The Arrogant Worms |
at the 21st annual
Old Songs Festival of
Traditional Music and Dance
in Altamont, New York
(22-24 June 2001)
The Arrogant Worms proved that the Old Songs Festival was indeed ready for something new. Very new. The ever-growing crowd of folk music lovers embraced Chris Patterson's rubber-faced dramatizations of everything from a shark to Celine Dion, and they adored Trevor Strong's strong baritone that could sincerely convince an audience the neighbor's dog must die or harmonize to a head-banging ballad. The Old Songs attendees especially shared guitarist Mike McCormick's unrestrained child-like joy in discovering that something the trio was singing was especially funny.
After Friday night's introductory half hour on the mainstage, the Worms were the talk of the Altamont Fairgrounds. The irreverent songwriters from Kingston, Ontario, opened their segment of the concert with their replacement Canadian National Anthem, "Canada's Really Big," and continued the description of their homeland with "Rocks and Trees," complete with audience participation motions. Patterson's computer-era rock ballad "Log into You" sealed the audience's affection, but it was McCormick's consonant-growling "Gaelic Song" and the trio's enthusiastic step-dancing that raised a cloud of dust on the stage and laughter so intense it caused stomach cramps.
On Saturday, the Worms opened their first of four shows at the Dutch Barn with "Animal Songs," which caused them a bit of serious pondering. Apparently when the Old Songs organizers request workshop topics, the group had noted that they did quite a few animal topic songs; "We never thought they'd actually make us do this," Strong noted before the group launched into a crowd pleasing rendition of "Billy the Theme Park Shark." One of the highlights was a beaver song soloed by Strong, so new they haven't worked out the harmonies yet. The trio proceeded through songs about dogs, cows, Godzilla, fish and the various components of "The Mounted Animal Nature Trail," McCormick's tribute to an actual "low-maintenance zoo" kind of place in Northern Ontario. That workshop ended strangely with Patterson crooning Kiss's "Beth," as the audience waited for the jokes to appear.
The early afternoon segment began with a combination workshop with Artisan, an a cappella trio from England whose shiver-inducing harmonies delighted even the most ardent humor-seekers. The alternating voices of the two groups provided a wonderful counterpoint though the Worms at times seemed in awe at the clarity and word count of Artisan and a few times Artisan was laughing too hard following a Worms number to immediately step to the stage. Fortunately much microphone adjusting was needed so both groups could compose themselves. Artisan chose a few quirkier works, such as "Not in My Backyard" and "Kicking the Habit." The Worms raided the archives to bring out "Sam the Guy from Quincy" and "The Lonely Lab of Broken Hearts," the latter existing because "country songs are easy to write," McCormick explained. They also did pull out a few classic Worms hits, including their folk song about something they truly care about, "Carrot Juice is Murder," and Strong's pirate number that requires extensive and humorous explanations for those not familiar with the Saskatchewan Province.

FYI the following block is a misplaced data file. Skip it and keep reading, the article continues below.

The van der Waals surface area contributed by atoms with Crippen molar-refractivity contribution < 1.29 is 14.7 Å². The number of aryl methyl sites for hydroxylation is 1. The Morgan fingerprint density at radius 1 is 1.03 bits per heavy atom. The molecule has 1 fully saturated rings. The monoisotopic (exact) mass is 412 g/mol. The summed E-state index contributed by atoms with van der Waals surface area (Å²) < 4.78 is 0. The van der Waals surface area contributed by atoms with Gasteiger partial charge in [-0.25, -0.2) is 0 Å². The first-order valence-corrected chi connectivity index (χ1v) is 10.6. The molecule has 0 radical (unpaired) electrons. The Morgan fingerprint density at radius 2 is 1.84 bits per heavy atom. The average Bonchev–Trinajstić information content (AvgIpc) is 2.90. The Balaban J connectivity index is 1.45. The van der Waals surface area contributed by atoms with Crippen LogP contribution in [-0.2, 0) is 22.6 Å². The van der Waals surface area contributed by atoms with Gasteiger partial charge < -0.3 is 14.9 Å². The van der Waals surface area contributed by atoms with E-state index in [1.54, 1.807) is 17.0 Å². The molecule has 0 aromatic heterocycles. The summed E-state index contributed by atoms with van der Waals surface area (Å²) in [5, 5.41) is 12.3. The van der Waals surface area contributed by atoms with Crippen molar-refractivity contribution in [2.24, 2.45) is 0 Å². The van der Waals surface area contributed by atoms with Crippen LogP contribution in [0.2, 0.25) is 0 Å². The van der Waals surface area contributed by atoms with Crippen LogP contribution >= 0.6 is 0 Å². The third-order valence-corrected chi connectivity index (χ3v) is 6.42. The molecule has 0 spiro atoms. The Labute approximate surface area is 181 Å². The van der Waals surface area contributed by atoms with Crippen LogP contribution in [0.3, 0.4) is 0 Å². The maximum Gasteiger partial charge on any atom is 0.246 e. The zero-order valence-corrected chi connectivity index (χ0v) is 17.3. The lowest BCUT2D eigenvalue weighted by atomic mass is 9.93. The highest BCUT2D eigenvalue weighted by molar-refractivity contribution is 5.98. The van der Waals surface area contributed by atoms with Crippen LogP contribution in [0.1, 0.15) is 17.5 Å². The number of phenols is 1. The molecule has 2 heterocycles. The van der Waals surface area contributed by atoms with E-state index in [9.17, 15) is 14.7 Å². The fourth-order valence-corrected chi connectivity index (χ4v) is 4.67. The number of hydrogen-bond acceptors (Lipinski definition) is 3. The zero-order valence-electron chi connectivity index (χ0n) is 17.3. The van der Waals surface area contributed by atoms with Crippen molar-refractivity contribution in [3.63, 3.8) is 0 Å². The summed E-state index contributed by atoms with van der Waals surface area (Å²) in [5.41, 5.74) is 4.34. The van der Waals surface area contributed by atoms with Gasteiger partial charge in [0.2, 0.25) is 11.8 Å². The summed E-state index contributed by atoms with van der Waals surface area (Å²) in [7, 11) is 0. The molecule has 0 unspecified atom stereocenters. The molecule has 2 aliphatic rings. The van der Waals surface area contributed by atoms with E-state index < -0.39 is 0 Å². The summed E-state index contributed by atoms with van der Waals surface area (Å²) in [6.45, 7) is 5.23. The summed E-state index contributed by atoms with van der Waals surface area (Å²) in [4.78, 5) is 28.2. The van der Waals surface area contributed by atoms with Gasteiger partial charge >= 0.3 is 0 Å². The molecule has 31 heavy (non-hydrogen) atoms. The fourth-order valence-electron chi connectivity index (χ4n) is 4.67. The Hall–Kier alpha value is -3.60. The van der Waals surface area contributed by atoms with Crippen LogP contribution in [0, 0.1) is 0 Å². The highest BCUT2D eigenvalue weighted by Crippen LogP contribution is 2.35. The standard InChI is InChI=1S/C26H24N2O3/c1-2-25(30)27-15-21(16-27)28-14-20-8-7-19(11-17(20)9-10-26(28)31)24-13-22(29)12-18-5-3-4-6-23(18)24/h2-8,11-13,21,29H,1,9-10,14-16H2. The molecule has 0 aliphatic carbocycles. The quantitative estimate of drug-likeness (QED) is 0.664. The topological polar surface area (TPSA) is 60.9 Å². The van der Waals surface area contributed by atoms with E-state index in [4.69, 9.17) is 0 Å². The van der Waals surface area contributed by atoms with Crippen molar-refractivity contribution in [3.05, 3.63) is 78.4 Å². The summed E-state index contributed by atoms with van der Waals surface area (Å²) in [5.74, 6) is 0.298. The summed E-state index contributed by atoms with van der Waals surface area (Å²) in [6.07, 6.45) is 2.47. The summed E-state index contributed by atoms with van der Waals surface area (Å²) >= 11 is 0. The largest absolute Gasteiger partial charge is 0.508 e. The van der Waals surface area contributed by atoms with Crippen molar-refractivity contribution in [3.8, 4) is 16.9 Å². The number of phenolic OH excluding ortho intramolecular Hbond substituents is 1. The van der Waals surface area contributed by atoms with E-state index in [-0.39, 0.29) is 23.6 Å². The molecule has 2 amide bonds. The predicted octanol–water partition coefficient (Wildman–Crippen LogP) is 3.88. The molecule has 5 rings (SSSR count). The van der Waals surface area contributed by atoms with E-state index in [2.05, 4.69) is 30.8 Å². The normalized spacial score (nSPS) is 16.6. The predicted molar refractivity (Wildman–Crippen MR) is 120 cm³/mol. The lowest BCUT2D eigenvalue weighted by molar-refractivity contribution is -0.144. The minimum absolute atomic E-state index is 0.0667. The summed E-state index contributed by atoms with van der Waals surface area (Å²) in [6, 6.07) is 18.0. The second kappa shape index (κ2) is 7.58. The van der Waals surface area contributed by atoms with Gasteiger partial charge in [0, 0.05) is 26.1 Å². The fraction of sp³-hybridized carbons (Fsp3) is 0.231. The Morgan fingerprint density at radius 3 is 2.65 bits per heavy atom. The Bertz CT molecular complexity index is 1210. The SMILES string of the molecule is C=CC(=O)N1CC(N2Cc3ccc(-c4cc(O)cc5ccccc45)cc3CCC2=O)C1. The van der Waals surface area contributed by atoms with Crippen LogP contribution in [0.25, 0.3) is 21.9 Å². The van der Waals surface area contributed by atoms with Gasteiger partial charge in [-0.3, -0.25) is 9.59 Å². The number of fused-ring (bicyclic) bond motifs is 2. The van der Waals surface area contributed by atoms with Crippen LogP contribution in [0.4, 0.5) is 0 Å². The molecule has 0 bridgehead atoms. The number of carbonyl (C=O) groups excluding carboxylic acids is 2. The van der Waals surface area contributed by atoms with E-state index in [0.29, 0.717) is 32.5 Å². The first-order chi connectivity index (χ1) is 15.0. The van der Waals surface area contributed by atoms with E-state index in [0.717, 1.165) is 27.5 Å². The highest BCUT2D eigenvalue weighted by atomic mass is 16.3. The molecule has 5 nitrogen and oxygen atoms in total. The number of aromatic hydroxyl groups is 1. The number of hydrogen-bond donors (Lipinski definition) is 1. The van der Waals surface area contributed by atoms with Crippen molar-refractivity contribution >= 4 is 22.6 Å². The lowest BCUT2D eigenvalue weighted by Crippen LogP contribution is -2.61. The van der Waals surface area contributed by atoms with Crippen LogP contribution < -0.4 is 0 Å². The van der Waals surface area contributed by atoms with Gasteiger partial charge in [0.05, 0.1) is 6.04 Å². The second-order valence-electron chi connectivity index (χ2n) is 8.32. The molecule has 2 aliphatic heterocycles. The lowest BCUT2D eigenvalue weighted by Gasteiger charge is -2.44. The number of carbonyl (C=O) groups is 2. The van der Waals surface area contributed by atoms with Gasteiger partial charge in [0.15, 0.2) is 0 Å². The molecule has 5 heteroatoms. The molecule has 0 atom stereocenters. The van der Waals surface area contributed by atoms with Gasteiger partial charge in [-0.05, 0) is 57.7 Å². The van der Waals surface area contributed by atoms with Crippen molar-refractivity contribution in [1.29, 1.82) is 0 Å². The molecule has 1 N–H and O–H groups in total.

The final Saturday show for this hard-working trio was an outdoor main-stage event following a downpour. The ever-increasing following turned out despite the wet seating and enjoyed the rock version of the Arrogant Worms, beginning with the sound check of "Big Fat Road Manager." Patterson channeled "Celine Dion" complete with appropriate mannerisms and stalking tendencies. Strong provided the gravelly quality of "The Boss" to his tribute to bad drivers, "Idiot Road," and introduced the soon-to-be children's classic, "Rippy the Gator" with his best Barney imitation. The group also proved that nothing is off-limits to their satire with their popular "Jesus' Brother Bob." Throughout the set, the trio battled through a thick smoke from a nearby chicken barbecue, working the situation into songs and joking about their plight and hunger.
Saving the best for near last, the Arrogant Worms enjoyed an unplugged "tell all" session at the side street performance area early Sunday. Scheduling the group on the smallest (actually nonexistent) stage area after they've built a huge following might not have been the best idea, but the intimate setting and lack of sound system highlighted the incredible vocal harmonies of these three singers. Though they were trying to provide even more diverse song offerings, sadly resorting at one point to "Chris is a Wallaby Wannabe," the leading questions from the audience ("Do you have a pirate song?") brought reprises of crowd favorites. With prodding they also risked offending the assembled Americans with their song, "Proud to be a Canadian," complete with a post-election verse that stopped the show for extensive laughter and applause.
The influx of the Arrogant Worms and their fans into the Old Songs Festival proved high-energy humor is alive and well among traditional music lovers.
[ by Julie Bowerman ]